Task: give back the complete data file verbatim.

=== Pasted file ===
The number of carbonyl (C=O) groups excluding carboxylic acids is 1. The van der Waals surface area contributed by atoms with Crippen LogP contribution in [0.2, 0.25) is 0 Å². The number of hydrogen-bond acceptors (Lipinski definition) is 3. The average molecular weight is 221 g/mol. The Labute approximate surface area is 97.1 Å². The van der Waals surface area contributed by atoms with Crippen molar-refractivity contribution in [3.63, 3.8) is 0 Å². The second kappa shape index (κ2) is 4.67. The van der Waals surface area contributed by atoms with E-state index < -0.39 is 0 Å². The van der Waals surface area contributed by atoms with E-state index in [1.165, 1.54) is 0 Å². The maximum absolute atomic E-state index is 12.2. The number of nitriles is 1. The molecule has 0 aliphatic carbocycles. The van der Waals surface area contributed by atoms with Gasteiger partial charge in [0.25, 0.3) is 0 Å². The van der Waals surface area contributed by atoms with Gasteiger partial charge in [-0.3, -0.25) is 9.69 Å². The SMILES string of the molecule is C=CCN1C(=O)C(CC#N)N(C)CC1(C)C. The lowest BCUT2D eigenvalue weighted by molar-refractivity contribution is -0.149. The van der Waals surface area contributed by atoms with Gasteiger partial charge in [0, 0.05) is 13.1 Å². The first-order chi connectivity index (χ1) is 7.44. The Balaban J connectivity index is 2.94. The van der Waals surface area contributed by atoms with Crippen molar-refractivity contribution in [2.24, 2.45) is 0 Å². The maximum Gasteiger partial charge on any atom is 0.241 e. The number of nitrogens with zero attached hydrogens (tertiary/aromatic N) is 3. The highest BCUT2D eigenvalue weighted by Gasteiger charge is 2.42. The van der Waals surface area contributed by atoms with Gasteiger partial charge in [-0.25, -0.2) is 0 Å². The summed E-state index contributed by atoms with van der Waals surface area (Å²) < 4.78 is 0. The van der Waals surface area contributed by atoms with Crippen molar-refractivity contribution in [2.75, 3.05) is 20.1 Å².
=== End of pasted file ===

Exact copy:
The number of carbonyl (C=O) groups excluding carboxylic acids is 1. The van der Waals surface area contributed by atoms with Crippen LogP contribution in [0.2, 0.25) is 0 Å². The number of hydrogen-bond acceptors (Lipinski definition) is 3. The average molecular weight is 221 g/mol. The Labute approximate surface area is 97.1 Å². The van der Waals surface area contributed by atoms with Crippen molar-refractivity contribution in [3.63, 3.8) is 0 Å². The second kappa shape index (κ2) is 4.67. The van der Waals surface area contributed by atoms with E-state index < -0.39 is 0 Å². The van der Waals surface area contributed by atoms with E-state index in [1.165, 1.54) is 0 Å². The maximum absolute atomic E-state index is 12.2. The number of nitriles is 1. The molecule has 0 aliphatic carbocycles. The van der Waals surface area contributed by atoms with Gasteiger partial charge in [0.25, 0.3) is 0 Å². The van der Waals surface area contributed by atoms with Gasteiger partial charge in [-0.3, -0.25) is 9.69 Å². The SMILES string of the molecule is C=CCN1C(=O)C(CC#N)N(C)CC1(C)C. The lowest BCUT2D eigenvalue weighted by molar-refractivity contribution is -0.149. The van der Waals surface area contributed by atoms with Gasteiger partial charge in [0, 0.05) is 13.1 Å². The first-order chi connectivity index (χ1) is 7.44. The Balaban J connectivity index is 2.94. The van der Waals surface area contributed by atoms with Crippen molar-refractivity contribution in [2.24, 2.45) is 0 Å². The maximum Gasteiger partial charge on any atom is 0.241 e. The number of nitrogens with zero attached hydrogens (tertiary/aromatic N) is 3. The highest BCUT2D eigenvalue weighted by Gasteiger charge is 2.42. The van der Waals surface area contributed by atoms with Gasteiger partial charge in [-0.25, -0.2) is 0 Å². The summed E-state index contributed by atoms with van der Waals surface area (Å²) < 4.78 is 0. The van der Waals surface area contributed by atoms with Crippen molar-refractivity contribution in [2.75, 3.05) is 20.1 Å².